(Image via pxHere.com)
Good Monday Morning, Fellow Seekers.
Welcome to a new week. Super Tuesday is just 24 hours away. Fourteen U.S. states, representing about a third of all Democratic presidential delegates are up for grabs. And by the time the dust clears, the final shape of the 2020 nominating race could be pretty well determined.
But, as we know all too well, the Democratic primary electorate isn’t necessarily the American electorate at-large. We also know that a handful of states, Pennsylvania among them, could determine the eventual winner of the White House.
So it’s a question worth asking: Which U.S. states most closely reflect the American electorate as a whole? Fortunately, the wonks at the financial literacy site WalletHub.com have done the hard work for us, weighing 31 different metrics across five, broad topic areas — socio-demographics, economy, education, religion, and public opinion — to find those states that most closely mirror the American electorate.
Read on to learn the Top 5 most representative and Top 5 least representative — and where Pennsylvania stacks up.
So this is one of those times when being oh-so-basic actually works to Pennsylvania’s advantage. The nation’s sixth-most populous state finished 6th on WalletHub’s ranking list. And like french fries on a wildly overrated sandwich, that should cement Pennsylvania’s status as a coveted battleground state.
Now if we could only figure out how to pronounce ‘paczi,’ the day absolutely would be complete. While we wait for one of you to school us on that, here’s WalletHub’s list of the Top 5 most — and least — reflective states.
The Top 5 Most Reflective:
The Top 5 Least Reflective:
4. West Virginia
Asked whether states that mirror the national electorate come earlier in the primary process, University of Michigan political science professor Anna Kirkland offered an unequivocal “yes.”
“Candidates shape their messaging around the voting populations of the early states, and it is neither fair nor good practice for getting the strongest candidates at the end of the process to have their energy mismatched to the overall population,” Kirkland told WalletHub. “Candidates choose the issues to focus on the most based in part on the early stages, and they introduce themselves to the entire nation through a prism of the early states’ voting populations. Once voting begins, there is a story about momentum and popularity that inevitably emerges even though the early state is just a small part of the overall vote share and delegate allocation.”
Kirkland continued: “Political scientists always point out that the rules for a process matter and rules advantage some people and disadvantage others. The current voting structure advantages the voters of Iowa and New Hampshire — their interests, their concerns, their local problems, and their sense of national and cultural identity — over other voters and these voters are much older and whiter than the country overall and the Democratic party in particular.”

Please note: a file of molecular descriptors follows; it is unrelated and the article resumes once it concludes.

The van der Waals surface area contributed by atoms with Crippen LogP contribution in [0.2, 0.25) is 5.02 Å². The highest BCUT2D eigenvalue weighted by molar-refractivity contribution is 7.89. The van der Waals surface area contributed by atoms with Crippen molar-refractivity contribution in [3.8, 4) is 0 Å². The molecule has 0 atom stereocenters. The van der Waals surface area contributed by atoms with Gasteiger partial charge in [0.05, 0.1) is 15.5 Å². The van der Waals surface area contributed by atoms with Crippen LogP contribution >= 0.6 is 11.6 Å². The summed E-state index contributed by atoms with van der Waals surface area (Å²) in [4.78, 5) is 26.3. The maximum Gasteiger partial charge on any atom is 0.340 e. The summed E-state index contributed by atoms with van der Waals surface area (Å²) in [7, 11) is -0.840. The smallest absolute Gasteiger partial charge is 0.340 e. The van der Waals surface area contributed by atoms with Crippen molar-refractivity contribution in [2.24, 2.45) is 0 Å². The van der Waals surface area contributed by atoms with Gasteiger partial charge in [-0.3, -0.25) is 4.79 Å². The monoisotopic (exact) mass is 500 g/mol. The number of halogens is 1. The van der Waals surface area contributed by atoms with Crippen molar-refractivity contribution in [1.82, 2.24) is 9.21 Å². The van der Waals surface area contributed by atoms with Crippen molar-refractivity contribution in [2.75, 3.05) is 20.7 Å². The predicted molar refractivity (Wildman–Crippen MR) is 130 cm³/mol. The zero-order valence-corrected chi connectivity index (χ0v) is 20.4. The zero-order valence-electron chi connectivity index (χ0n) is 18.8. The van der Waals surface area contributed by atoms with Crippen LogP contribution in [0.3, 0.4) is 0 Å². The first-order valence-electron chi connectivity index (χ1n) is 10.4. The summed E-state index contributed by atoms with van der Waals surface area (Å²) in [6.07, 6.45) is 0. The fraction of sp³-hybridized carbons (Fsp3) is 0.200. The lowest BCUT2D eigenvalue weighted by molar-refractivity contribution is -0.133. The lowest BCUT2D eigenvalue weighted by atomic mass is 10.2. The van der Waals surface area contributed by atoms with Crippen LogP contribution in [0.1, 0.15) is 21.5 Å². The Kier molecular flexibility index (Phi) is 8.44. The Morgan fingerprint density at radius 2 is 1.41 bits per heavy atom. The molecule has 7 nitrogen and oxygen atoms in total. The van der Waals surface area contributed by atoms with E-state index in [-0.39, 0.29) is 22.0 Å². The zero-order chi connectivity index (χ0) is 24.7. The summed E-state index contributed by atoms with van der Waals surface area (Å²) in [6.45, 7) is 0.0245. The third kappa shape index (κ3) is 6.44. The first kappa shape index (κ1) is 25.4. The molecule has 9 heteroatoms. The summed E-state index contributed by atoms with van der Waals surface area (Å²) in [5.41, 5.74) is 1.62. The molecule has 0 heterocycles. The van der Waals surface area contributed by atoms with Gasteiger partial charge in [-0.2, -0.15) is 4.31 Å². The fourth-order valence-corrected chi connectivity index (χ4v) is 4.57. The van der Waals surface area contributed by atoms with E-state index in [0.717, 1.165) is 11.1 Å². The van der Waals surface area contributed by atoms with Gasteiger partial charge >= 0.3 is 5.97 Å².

Capital-Star Correspondent Nick Field was in Bensalem, Bucks County, over the weekend. There, he caught up with Gov. Tom Wolf and Attorney General Josh Shapiro making their 2020 pitch in a must-win part of the state.
Turns out if you make it easier for people to vote, they’re inclined to take you up on the offer. Associate Editor Cassie Miller has the details on the success of Pennsylvania’s new mail-in ballots.
On our Commentary Page, attorney Rory Fleming says public defenders shouldn’t be punished for doing their jobs.
Pittsburgh City Paper introduces you to the Latino service group working to ensure that everyone is counted in Census 2020.
Democratic 10th Congressional District candidates Tom Brier and Eugene DePasquale met for their second debate of the spring campaign on Sunday. PennLive has the story.
The Times-News looks at the contributions that women have made to the spiritual life and leadership in Erie County.
The Inquirer explains why Gov. Tom Wolf is in for a heavy lift with his push for full-day kindergarten in every Pennsylvania school district.
Here’s your #Pennsylvania Instagram of the Day:
Pennsylvania doesn’t require well-water testing. Why is this not surprising? (via the PA Post).
President Donald Trump is set to visit Scranton on Thursday night for a Fox News town hall, the Times-Tribune reports (via the Morning Call).
Stateline.org looks at the growing tension between dairy producers and plant-based milk companies.
President Donald Trump and the 2020 Dems are in a dead heat in Pa., according to a new Morning Call/Muhlenberg College poll (via PoliticsPA).
Politico looks at Mike Bloomberg’s ‘secret weaknesses.’
What Goes On.
Budget hearings roll on in the House & Senate this Monday morning. Here’s today’s rundown.
Senate Appropriations Committee (Hearing Room 1, North Office Building).
10 a.m.: Dept. of Agriculture
1 p.m.: UPenn School of Veterinary Medicine
3 p.m: Penn State Ag Research and Ag Extension
House Appropriations Committee (140MC).
10 a.m.: Dept. of Education
1 p.m.: Dept. of Education (continued)
3 p.m.: PHEAA
Attorney General Josh Shapiro kicks off National Consumer Protection Week in the state with an 11 a.m. event in Strawberry Square, across from the Capitol.
Gov. Tom Wolf has no public schedule today.
You Say It’s Your Birthday.
Best wishes go out to PSERS spokesman Steve Esack, celebrates another trip around the sun today. Congrats, sir.
Here’s an old favorite from The Jam to get your work week started. Consider this your Monday battle-cry. It’s ‘Start!’
Monday’s Gratuitous Hockey Link.
Philadelphia picked up its sixth straight win on Sunday, vanquishing the Rangers 5-3 at the Garden.
And now you’re up to date.
Our stories may be republished online or in print under Creative Commons license CC BY-NC-ND 4.0. We ask that you edit only for style or to shorten, provide proper attribution and link to our web site. Please see our republishing guidelines for use of photos and graphics.